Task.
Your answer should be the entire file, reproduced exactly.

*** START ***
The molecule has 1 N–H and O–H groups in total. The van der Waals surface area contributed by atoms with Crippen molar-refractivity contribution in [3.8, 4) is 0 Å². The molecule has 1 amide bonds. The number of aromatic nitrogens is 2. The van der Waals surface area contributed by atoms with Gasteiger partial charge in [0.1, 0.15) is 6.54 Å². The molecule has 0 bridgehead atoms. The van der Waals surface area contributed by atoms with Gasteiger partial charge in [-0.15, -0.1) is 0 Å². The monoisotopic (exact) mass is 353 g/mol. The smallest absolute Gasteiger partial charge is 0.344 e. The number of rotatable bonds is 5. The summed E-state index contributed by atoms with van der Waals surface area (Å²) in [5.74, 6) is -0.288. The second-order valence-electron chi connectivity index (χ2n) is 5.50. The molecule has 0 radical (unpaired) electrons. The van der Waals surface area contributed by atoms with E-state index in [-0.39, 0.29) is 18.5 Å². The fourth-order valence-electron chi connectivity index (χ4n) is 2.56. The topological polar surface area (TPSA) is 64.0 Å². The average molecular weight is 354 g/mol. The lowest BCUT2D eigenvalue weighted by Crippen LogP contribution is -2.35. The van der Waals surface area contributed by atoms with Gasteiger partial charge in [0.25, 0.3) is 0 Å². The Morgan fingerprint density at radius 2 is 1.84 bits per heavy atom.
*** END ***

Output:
The molecule has 1 N–H and O–H groups in total. The van der Waals surface area contributed by atoms with Crippen molar-refractivity contribution in [3.8, 4) is 0 Å². The molecule has 1 amide bonds. The number of aromatic nitrogens is 2. The van der Waals surface area contributed by atoms with Gasteiger partial charge in [0.1, 0.15) is 6.54 Å². The molecule has 0 bridgehead atoms. The van der Waals surface area contributed by atoms with Gasteiger partial charge in [-0.15, -0.1) is 0 Å². The monoisotopic (exact) mass is 353 g/mol. The smallest absolute Gasteiger partial charge is 0.344 e. The number of rotatable bonds is 5. The summed E-state index contributed by atoms with van der Waals surface area (Å²) in [5.74, 6) is -0.288. The second-order valence-electron chi connectivity index (χ2n) is 5.50. The molecule has 0 radical (unpaired) electrons. The van der Waals surface area contributed by atoms with E-state index in [-0.39, 0.29) is 18.5 Å². The fourth-order valence-electron chi connectivity index (χ4n) is 2.56. The topological polar surface area (TPSA) is 64.0 Å². The average molecular weight is 354 g/mol. The lowest BCUT2D eigenvalue weighted by Crippen LogP contribution is -2.35. The van der Waals surface area contributed by atoms with Gasteiger partial charge in [0.25, 0.3) is 0 Å². The Morgan fingerprint density at radius 2 is 1.84 bits per heavy atom.